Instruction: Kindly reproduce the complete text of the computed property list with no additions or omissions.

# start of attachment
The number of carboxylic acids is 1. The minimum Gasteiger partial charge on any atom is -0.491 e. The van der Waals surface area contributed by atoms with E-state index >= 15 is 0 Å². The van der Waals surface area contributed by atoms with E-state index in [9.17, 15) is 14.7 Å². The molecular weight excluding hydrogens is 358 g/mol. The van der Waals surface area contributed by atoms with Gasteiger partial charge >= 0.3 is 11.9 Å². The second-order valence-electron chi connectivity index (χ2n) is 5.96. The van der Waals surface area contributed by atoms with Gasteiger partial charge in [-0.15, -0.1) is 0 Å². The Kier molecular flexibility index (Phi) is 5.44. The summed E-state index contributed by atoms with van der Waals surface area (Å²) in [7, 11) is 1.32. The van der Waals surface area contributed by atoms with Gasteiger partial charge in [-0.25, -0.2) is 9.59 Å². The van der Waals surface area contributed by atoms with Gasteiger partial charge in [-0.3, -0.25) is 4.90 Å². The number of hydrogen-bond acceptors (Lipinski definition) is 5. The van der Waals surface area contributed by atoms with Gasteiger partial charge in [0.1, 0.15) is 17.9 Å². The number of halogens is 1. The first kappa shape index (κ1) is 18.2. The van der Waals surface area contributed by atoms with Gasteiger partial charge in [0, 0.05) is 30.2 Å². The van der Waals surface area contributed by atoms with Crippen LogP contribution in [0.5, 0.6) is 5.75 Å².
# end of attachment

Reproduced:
The number of carboxylic acids is 1. The minimum Gasteiger partial charge on any atom is -0.491 e. The van der Waals surface area contributed by atoms with E-state index >= 15 is 0 Å². The van der Waals surface area contributed by atoms with E-state index in [9.17, 15) is 14.7 Å². The molecular weight excluding hydrogens is 358 g/mol. The van der Waals surface area contributed by atoms with Gasteiger partial charge >= 0.3 is 11.9 Å². The second-order valence-electron chi connectivity index (χ2n) is 5.96. The van der Waals surface area contributed by atoms with Gasteiger partial charge in [-0.15, -0.1) is 0 Å². The Kier molecular flexibility index (Phi) is 5.44. The summed E-state index contributed by atoms with van der Waals surface area (Å²) in [7, 11) is 1.32. The van der Waals surface area contributed by atoms with Gasteiger partial charge in [-0.25, -0.2) is 9.59 Å². The van der Waals surface area contributed by atoms with Gasteiger partial charge in [-0.3, -0.25) is 4.90 Å². The number of hydrogen-bond acceptors (Lipinski definition) is 5. The van der Waals surface area contributed by atoms with Gasteiger partial charge in [0.1, 0.15) is 17.9 Å². The number of halogens is 1. The first kappa shape index (κ1) is 18.2. The van der Waals surface area contributed by atoms with Gasteiger partial charge in [0, 0.05) is 30.2 Å². The van der Waals surface area contributed by atoms with Crippen LogP contribution in [0.5, 0.6) is 5.75 Å².